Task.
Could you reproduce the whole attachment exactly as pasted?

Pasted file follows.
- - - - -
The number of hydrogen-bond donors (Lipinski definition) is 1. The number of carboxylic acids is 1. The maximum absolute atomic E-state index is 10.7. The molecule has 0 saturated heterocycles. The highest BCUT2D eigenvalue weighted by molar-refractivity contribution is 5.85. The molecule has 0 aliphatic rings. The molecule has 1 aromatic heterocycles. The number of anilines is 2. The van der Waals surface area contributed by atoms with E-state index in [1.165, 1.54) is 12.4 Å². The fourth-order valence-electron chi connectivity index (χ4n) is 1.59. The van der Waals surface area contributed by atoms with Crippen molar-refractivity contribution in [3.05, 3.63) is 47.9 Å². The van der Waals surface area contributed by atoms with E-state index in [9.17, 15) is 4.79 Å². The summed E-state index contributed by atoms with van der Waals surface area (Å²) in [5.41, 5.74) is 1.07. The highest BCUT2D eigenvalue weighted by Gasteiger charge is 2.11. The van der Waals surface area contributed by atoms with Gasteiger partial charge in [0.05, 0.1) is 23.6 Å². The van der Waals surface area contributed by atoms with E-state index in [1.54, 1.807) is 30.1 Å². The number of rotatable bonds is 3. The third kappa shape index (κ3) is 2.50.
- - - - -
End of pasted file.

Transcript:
The number of hydrogen-bond donors (Lipinski definition) is 1. The number of carboxylic acids is 1. The maximum absolute atomic E-state index is 10.7. The molecule has 0 saturated heterocycles. The highest BCUT2D eigenvalue weighted by molar-refractivity contribution is 5.85. The molecule has 0 aliphatic rings. The molecule has 1 aromatic heterocycles. The number of anilines is 2. The van der Waals surface area contributed by atoms with E-state index in [1.165, 1.54) is 12.4 Å². The fourth-order valence-electron chi connectivity index (χ4n) is 1.59. The van der Waals surface area contributed by atoms with Crippen molar-refractivity contribution in [3.05, 3.63) is 47.9 Å². The van der Waals surface area contributed by atoms with E-state index in [9.17, 15) is 4.79 Å². The summed E-state index contributed by atoms with van der Waals surface area (Å²) in [5.41, 5.74) is 1.07. The highest BCUT2D eigenvalue weighted by Gasteiger charge is 2.11. The van der Waals surface area contributed by atoms with Gasteiger partial charge in [0.05, 0.1) is 23.6 Å². The van der Waals surface area contributed by atoms with E-state index in [1.54, 1.807) is 30.1 Å². The number of rotatable bonds is 3. The third kappa shape index (κ3) is 2.50.